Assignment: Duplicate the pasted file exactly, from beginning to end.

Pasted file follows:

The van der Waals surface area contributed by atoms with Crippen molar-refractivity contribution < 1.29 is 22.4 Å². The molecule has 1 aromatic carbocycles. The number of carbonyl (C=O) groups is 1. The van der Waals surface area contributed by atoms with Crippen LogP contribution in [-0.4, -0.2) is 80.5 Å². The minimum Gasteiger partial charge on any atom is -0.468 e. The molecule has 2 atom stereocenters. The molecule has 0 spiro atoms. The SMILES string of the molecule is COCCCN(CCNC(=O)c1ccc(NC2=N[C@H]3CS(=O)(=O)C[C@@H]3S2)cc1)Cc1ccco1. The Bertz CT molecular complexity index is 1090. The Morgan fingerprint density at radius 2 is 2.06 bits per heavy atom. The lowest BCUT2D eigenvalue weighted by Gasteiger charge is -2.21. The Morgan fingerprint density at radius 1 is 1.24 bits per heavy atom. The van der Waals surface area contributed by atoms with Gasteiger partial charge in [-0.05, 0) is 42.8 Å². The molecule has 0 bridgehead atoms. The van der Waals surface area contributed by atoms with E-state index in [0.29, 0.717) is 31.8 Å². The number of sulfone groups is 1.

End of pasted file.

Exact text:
The van der Waals surface area contributed by atoms with Crippen molar-refractivity contribution < 1.29 is 22.4 Å². The molecule has 1 aromatic carbocycles. The number of carbonyl (C=O) groups is 1. The van der Waals surface area contributed by atoms with Crippen LogP contribution in [-0.4, -0.2) is 80.5 Å². The minimum Gasteiger partial charge on any atom is -0.468 e. The molecule has 2 atom stereocenters. The molecule has 0 spiro atoms. The SMILES string of the molecule is COCCCN(CCNC(=O)c1ccc(NC2=N[C@H]3CS(=O)(=O)C[C@@H]3S2)cc1)Cc1ccco1. The Bertz CT molecular complexity index is 1090. The Morgan fingerprint density at radius 2 is 2.06 bits per heavy atom. The lowest BCUT2D eigenvalue weighted by Gasteiger charge is -2.21. The Morgan fingerprint density at radius 1 is 1.24 bits per heavy atom. The van der Waals surface area contributed by atoms with Gasteiger partial charge in [-0.05, 0) is 42.8 Å². The molecule has 0 bridgehead atoms. The van der Waals surface area contributed by atoms with E-state index in [0.29, 0.717) is 31.8 Å². The number of sulfone groups is 1.